- The Sandoz generic medicines, which contain the same active ingredients as the reference medicines sold by Novartis, were sold alongside the reference medicines, albeit at a lower price point.
- The parallel importers purchased the generic medicines sold by Sandoz in the Netherlands and marketed them in Belgium. However, before marketing, they rebranded them as FEMERA and RETALIN/RITALINE, the trade marks of the equivalent branded reference medicines sold by Novartis.
- Novartis claimed that rebranding their generic medicines by using the trade marks of their reference medicines was a manifest infringement of their trade mark rights, and so they sought injunctions.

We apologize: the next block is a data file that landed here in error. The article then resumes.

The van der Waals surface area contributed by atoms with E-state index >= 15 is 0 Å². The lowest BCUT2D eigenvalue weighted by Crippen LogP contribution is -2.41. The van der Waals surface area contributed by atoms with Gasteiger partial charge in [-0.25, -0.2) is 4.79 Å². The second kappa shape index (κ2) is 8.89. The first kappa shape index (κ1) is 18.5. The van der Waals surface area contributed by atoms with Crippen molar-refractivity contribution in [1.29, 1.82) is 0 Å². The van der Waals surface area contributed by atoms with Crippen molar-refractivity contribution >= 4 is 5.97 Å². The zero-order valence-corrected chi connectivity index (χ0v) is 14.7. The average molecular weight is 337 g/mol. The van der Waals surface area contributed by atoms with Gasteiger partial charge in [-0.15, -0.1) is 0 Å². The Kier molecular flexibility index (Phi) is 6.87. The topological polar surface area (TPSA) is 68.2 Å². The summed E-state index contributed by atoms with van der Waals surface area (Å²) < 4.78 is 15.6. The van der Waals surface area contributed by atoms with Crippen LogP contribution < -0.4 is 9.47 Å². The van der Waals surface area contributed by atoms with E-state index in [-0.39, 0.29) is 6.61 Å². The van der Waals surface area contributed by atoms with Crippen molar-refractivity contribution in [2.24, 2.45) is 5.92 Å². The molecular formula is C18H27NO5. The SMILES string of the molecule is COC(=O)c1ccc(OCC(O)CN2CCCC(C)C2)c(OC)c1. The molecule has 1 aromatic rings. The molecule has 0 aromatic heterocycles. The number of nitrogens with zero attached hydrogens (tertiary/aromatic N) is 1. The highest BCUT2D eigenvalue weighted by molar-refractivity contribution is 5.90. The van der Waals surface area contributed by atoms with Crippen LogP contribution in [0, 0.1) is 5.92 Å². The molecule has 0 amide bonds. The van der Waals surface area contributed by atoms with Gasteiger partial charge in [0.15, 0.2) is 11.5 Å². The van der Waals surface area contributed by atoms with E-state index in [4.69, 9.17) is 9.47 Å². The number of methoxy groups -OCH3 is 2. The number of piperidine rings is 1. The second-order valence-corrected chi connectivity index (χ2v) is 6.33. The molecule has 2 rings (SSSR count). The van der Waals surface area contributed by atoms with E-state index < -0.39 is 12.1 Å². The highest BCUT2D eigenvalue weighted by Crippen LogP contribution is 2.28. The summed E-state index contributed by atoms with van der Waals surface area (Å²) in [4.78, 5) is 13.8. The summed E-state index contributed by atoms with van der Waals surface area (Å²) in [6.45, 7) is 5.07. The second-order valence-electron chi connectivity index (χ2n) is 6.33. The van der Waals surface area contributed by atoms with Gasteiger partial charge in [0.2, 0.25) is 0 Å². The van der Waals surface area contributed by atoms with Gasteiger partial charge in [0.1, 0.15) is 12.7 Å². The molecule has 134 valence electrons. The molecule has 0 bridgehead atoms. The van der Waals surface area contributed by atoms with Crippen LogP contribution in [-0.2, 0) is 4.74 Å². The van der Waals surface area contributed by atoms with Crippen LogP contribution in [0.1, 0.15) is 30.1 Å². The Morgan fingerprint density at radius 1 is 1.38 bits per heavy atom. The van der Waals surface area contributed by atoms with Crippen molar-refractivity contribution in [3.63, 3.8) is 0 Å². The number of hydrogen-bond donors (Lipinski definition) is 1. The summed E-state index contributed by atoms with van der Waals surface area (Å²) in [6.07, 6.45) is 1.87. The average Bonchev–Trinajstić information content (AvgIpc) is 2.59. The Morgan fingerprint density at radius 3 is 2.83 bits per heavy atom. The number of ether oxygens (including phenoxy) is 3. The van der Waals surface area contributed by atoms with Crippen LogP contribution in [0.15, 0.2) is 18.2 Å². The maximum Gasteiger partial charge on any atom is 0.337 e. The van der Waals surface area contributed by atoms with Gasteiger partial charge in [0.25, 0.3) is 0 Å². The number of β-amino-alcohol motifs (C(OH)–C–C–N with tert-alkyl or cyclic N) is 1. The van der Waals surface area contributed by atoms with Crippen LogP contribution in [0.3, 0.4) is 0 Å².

- The parallel importers, on the other hand, argued that this rebranding was necessary in order for the products to be marketed in Belgium. As such, they claimed that Novartis should not be able to rely on their rights to stop these further dealings, as that would create an artificial partitioning of markets between Member States.
Novartis was successful at first instance, and it was found that the parallel importers had infringed their trade mark rights. This decision was then appealed. On appeal, the Brussels Court of Appeal referred several questions to the CJEU.
In essence, the key question to be determined can be summarised as follows: “can a trade mark proprietor who owns rights in both a reference medicinal product and a generic medicinal product prevent parallel imports of the generic products, where the generic products had been rebranded with the trade mark of the corresponding reference medicinal product?”